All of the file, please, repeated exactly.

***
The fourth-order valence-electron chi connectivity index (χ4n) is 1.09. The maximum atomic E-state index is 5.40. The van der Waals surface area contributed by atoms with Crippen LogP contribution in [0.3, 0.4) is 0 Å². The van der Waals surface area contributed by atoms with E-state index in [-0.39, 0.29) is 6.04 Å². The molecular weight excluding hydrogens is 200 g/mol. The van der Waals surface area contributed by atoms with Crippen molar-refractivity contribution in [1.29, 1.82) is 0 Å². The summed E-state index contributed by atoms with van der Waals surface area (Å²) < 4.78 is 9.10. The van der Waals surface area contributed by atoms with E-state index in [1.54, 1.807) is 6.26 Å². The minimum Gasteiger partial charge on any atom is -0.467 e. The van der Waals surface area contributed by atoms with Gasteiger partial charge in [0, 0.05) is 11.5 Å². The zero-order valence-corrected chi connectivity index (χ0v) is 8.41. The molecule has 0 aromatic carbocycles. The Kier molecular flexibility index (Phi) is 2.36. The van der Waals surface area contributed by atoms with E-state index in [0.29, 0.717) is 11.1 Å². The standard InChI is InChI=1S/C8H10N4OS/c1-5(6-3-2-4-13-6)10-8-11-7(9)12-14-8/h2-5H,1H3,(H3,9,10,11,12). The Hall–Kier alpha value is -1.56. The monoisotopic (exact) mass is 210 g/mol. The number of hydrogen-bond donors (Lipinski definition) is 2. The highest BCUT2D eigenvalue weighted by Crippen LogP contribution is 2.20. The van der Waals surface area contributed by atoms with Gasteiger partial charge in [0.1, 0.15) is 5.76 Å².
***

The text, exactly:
The fourth-order valence-electron chi connectivity index (χ4n) is 1.09. The maximum atomic E-state index is 5.40. The van der Waals surface area contributed by atoms with Crippen LogP contribution in [0.3, 0.4) is 0 Å². The van der Waals surface area contributed by atoms with E-state index in [-0.39, 0.29) is 6.04 Å². The molecular weight excluding hydrogens is 200 g/mol. The van der Waals surface area contributed by atoms with Crippen molar-refractivity contribution in [1.29, 1.82) is 0 Å². The summed E-state index contributed by atoms with van der Waals surface area (Å²) < 4.78 is 9.10. The van der Waals surface area contributed by atoms with E-state index in [1.54, 1.807) is 6.26 Å². The minimum Gasteiger partial charge on any atom is -0.467 e. The van der Waals surface area contributed by atoms with Gasteiger partial charge in [0, 0.05) is 11.5 Å². The zero-order valence-corrected chi connectivity index (χ0v) is 8.41. The molecule has 0 aromatic carbocycles. The Kier molecular flexibility index (Phi) is 2.36. The van der Waals surface area contributed by atoms with E-state index in [0.29, 0.717) is 11.1 Å². The standard InChI is InChI=1S/C8H10N4OS/c1-5(6-3-2-4-13-6)10-8-11-7(9)12-14-8/h2-5H,1H3,(H3,9,10,11,12). The Hall–Kier alpha value is -1.56. The monoisotopic (exact) mass is 210 g/mol. The number of hydrogen-bond donors (Lipinski definition) is 2. The highest BCUT2D eigenvalue weighted by Crippen LogP contribution is 2.20. The van der Waals surface area contributed by atoms with Gasteiger partial charge in [0.1, 0.15) is 5.76 Å².